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Gender + Sexuality

How the Economy Is Affecting Your Pants

Relationship sex is down, cheating is up.

Vanessa Richmond 29 Oct

Tyee contributing editor Vanessa Richmond writes the Schlock and Awe column about popular culture and the media.

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To jump or to cheat: a crash-induced dilemma.

Softening up, crashing, going down, failing to launch, losing firmness -- it seems sex and money, or at least libido and the economy, have more in common than language.

In "Sexual Recession" in Forbes this week, Dr. Ruth cautions that people anxious about diminishing investments or "looming pink slips should turn their attention to a side effect of the present economic tsunami: the way it's washing away the love lives of couples caught up in the rushing waters. Stress, depression and anxiety all wreak havoc on the libido."

She talks about one couple in which a man fears he'll lose his job, which is affecting his sense of manhood, and therefore his sexual desire. He didn't want to burden his wife with his problems, so didn't tell her about any of this. His wife interpreted his silence and lack of interest to mean he was having an affair. Dr. Ruth says there will be many such misunderstandings in this kind of economy, and many will lead to divorce, because without sex, relationships fail. She says the cures are good communication, and the French approach: "L'appetit vient en mangeant," which means, "your appetite comes as you eat." Basically, take your clothes off, get into bed together, and it'll all work out. Otherwise, the "failing financial systems will rob you of the profits of your relationships" too.

Labouring in 'Splitsville'

"Will the Market Kill Your Marriage" is Time's offering on the subject. "Recession and divorce, it is said, go together like carriage and horse." And those "who labour in Splitsville" have three theories as to why.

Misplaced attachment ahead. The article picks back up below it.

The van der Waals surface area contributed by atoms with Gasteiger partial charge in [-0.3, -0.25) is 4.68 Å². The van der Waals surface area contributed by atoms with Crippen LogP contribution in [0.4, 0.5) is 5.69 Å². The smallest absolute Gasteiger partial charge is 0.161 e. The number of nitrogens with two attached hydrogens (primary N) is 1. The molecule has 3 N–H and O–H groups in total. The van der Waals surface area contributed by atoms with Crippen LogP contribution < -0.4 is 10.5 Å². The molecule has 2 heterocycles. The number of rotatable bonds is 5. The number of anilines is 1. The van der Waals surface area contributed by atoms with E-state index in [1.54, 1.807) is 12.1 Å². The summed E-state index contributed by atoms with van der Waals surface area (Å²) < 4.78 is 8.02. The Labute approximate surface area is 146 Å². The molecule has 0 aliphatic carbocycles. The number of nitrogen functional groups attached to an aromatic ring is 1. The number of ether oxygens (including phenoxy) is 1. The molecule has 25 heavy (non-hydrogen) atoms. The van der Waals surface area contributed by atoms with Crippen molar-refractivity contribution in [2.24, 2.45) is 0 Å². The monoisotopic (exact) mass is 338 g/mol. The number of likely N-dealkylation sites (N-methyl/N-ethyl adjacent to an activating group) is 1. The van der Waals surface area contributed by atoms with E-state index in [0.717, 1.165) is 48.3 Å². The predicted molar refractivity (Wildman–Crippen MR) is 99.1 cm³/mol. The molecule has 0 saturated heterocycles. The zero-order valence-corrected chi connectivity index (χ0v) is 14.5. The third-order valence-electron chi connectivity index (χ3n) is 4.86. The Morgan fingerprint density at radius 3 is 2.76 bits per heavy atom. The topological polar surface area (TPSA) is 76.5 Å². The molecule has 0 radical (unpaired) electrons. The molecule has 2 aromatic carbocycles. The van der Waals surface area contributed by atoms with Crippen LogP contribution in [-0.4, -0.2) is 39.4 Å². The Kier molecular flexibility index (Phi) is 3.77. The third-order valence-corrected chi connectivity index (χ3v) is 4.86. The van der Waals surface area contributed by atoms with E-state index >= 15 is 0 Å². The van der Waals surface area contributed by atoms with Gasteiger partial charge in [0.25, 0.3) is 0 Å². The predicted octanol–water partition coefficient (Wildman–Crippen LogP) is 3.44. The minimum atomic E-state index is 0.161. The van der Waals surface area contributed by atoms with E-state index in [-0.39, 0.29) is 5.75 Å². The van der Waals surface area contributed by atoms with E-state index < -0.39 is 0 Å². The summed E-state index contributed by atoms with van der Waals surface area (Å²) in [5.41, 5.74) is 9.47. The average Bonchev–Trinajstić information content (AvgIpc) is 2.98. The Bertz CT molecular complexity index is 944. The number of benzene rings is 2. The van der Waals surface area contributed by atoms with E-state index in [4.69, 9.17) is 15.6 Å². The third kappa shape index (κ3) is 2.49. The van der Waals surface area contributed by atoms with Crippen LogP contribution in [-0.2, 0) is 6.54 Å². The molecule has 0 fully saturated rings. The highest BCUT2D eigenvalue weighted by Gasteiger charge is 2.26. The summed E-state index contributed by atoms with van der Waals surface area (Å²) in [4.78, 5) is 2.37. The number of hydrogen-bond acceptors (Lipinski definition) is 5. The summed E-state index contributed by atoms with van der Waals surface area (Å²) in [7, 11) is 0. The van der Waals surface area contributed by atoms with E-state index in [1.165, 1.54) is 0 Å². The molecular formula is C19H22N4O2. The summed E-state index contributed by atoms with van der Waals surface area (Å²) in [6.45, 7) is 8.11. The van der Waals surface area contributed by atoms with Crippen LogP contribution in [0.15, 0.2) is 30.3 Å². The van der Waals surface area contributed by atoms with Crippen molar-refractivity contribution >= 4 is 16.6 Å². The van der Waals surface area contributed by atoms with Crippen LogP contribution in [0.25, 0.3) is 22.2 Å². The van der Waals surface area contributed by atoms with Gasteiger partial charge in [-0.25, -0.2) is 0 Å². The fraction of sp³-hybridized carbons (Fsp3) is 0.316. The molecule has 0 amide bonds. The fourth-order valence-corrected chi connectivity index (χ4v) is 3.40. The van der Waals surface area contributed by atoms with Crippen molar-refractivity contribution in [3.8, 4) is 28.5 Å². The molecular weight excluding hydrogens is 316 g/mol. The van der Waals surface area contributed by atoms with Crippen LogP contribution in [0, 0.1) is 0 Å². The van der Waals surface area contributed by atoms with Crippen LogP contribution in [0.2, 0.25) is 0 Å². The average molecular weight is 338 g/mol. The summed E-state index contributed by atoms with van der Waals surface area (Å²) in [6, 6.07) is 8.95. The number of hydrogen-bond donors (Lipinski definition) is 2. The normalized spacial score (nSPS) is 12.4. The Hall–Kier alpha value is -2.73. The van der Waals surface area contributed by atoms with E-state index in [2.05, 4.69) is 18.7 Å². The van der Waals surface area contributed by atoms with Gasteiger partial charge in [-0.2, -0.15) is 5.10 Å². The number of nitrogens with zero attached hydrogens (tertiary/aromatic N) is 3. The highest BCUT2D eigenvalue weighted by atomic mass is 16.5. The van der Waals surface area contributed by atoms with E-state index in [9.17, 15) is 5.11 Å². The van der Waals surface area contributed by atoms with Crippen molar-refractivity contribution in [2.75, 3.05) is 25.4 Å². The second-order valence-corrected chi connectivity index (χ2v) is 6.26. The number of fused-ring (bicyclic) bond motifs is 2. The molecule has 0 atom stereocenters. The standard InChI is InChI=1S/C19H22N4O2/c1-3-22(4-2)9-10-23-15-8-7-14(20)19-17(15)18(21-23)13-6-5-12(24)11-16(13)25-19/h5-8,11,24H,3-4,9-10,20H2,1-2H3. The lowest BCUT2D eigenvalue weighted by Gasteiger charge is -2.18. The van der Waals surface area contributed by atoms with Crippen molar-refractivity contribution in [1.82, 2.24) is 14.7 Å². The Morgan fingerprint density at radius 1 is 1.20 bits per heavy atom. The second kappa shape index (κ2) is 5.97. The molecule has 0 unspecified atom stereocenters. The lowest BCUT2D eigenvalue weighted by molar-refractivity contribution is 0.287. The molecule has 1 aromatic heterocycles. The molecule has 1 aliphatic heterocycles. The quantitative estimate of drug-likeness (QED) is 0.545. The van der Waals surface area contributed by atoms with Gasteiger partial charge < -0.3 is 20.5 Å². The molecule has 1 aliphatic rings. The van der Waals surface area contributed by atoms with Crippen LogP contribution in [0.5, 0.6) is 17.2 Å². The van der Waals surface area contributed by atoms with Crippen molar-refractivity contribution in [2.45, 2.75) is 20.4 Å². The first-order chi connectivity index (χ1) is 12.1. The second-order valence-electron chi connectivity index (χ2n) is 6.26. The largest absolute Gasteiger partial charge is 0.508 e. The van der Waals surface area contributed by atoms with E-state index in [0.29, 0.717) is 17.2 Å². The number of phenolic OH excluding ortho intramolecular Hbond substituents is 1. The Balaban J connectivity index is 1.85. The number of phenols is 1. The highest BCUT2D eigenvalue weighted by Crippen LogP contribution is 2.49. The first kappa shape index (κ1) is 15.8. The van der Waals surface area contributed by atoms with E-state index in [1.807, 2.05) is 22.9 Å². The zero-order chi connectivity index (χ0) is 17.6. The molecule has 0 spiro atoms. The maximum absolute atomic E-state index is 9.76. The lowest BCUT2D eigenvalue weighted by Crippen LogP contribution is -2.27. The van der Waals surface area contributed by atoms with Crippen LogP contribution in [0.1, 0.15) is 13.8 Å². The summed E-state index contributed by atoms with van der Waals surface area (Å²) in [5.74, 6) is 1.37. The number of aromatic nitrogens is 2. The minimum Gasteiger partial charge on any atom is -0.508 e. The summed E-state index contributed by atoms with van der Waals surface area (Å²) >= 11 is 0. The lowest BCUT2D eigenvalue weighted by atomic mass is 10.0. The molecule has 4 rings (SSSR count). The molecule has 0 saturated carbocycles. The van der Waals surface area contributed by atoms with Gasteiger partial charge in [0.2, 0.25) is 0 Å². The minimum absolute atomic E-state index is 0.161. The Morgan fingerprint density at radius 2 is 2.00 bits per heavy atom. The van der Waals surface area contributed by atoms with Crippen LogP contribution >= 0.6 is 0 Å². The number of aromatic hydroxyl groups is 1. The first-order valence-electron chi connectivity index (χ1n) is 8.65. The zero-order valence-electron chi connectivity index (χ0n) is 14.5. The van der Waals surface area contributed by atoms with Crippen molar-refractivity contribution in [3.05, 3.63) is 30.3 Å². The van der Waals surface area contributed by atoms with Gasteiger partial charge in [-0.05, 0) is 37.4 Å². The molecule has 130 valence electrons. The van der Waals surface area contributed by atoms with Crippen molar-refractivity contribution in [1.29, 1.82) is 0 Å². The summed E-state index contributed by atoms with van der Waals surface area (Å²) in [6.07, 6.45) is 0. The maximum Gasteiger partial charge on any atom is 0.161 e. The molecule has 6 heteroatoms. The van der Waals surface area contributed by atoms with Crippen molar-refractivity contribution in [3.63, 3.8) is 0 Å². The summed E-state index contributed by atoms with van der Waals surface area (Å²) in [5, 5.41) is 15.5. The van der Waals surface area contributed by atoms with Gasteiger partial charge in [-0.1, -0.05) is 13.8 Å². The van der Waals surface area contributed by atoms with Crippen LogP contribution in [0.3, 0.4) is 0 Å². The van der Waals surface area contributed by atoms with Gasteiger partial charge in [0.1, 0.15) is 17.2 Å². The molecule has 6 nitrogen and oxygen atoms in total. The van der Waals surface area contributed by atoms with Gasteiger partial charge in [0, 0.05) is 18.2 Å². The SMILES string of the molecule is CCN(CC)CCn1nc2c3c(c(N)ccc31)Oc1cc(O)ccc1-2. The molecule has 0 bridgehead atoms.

"There's the lawyer theory, that money provides the soft fatty tissue that insulates the marital skeleton; once it's cut back and people get a good look at the guts of their relationship, they want out. And there's the marriage-counsellor theory, that couples who were never quite on the same page in the checkbook finally get pushed off the ledger by endless bickering over their dwindling resources. And the therapist theory, that financial worries cause stress, stress can cause depression, and depression is a total connubial buzz kill."

It also floats a few new theories: some lawyers say that as stock prices have plunged, they've received inquiries from business owners and investors "looking to unhitch now, with the idea that being poorer on paper will work to their advantage when dividing assets." Nice.

And one Cambridge University researcher has just done a study measuring the naturally occurring steroids in 17 British male traders over time and found high levels of testosterone during bull markets and of cortisol during volatility. "Cortisol helps the body deal with threatening situations. But prolonged exposure to it, as during a lengthy downturn, makes people irrationally fearful, so when confronted with neutral situations -- say, that their spouse would like the leaves raked -- they react as if threatened. In other words, men can get funny when they're losing money."

The best/worst one night stand